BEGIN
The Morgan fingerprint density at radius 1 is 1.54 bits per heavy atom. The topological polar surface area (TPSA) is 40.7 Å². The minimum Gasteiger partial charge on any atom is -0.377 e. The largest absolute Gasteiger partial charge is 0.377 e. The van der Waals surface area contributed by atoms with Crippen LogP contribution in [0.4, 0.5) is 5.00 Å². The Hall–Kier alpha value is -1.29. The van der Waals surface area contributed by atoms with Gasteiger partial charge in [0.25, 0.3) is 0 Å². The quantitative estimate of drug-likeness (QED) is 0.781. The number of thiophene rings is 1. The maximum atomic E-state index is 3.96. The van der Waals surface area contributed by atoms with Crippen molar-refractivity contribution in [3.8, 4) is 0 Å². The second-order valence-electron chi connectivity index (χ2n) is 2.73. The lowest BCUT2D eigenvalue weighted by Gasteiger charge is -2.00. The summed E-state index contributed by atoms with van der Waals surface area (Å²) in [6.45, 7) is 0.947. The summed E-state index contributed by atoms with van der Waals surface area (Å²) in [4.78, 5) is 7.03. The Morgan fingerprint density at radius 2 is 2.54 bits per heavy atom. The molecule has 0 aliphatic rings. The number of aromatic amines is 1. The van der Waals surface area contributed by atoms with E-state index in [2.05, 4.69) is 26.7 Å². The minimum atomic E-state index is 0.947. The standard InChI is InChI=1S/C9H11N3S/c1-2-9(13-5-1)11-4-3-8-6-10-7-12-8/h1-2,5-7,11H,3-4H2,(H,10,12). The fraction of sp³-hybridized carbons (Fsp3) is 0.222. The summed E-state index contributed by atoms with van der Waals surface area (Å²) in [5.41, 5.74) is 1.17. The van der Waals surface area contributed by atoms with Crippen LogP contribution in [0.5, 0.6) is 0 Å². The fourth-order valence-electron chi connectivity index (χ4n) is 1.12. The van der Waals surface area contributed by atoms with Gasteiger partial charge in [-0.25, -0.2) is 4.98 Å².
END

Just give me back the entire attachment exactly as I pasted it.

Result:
The Morgan fingerprint density at radius 1 is 1.54 bits per heavy atom. The topological polar surface area (TPSA) is 40.7 Å². The minimum Gasteiger partial charge on any atom is -0.377 e. The largest absolute Gasteiger partial charge is 0.377 e. The van der Waals surface area contributed by atoms with Crippen LogP contribution in [0.4, 0.5) is 5.00 Å². The Hall–Kier alpha value is -1.29. The van der Waals surface area contributed by atoms with Gasteiger partial charge in [0.25, 0.3) is 0 Å². The quantitative estimate of drug-likeness (QED) is 0.781. The number of thiophene rings is 1. The maximum atomic E-state index is 3.96. The van der Waals surface area contributed by atoms with Crippen molar-refractivity contribution in [3.8, 4) is 0 Å². The second-order valence-electron chi connectivity index (χ2n) is 2.73. The lowest BCUT2D eigenvalue weighted by Gasteiger charge is -2.00. The summed E-state index contributed by atoms with van der Waals surface area (Å²) in [6.45, 7) is 0.947. The summed E-state index contributed by atoms with van der Waals surface area (Å²) in [4.78, 5) is 7.03. The Morgan fingerprint density at radius 2 is 2.54 bits per heavy atom. The molecule has 0 aliphatic rings. The number of aromatic amines is 1. The van der Waals surface area contributed by atoms with E-state index in [2.05, 4.69) is 26.7 Å². The minimum atomic E-state index is 0.947. The standard InChI is InChI=1S/C9H11N3S/c1-2-9(13-5-1)11-4-3-8-6-10-7-12-8/h1-2,5-7,11H,3-4H2,(H,10,12). The fraction of sp³-hybridized carbons (Fsp3) is 0.222. The summed E-state index contributed by atoms with van der Waals surface area (Å²) in [5.41, 5.74) is 1.17. The van der Waals surface area contributed by atoms with Crippen LogP contribution in [0.5, 0.6) is 0 Å². The fourth-order valence-electron chi connectivity index (χ4n) is 1.12. The van der Waals surface area contributed by atoms with Gasteiger partial charge in [-0.25, -0.2) is 4.98 Å².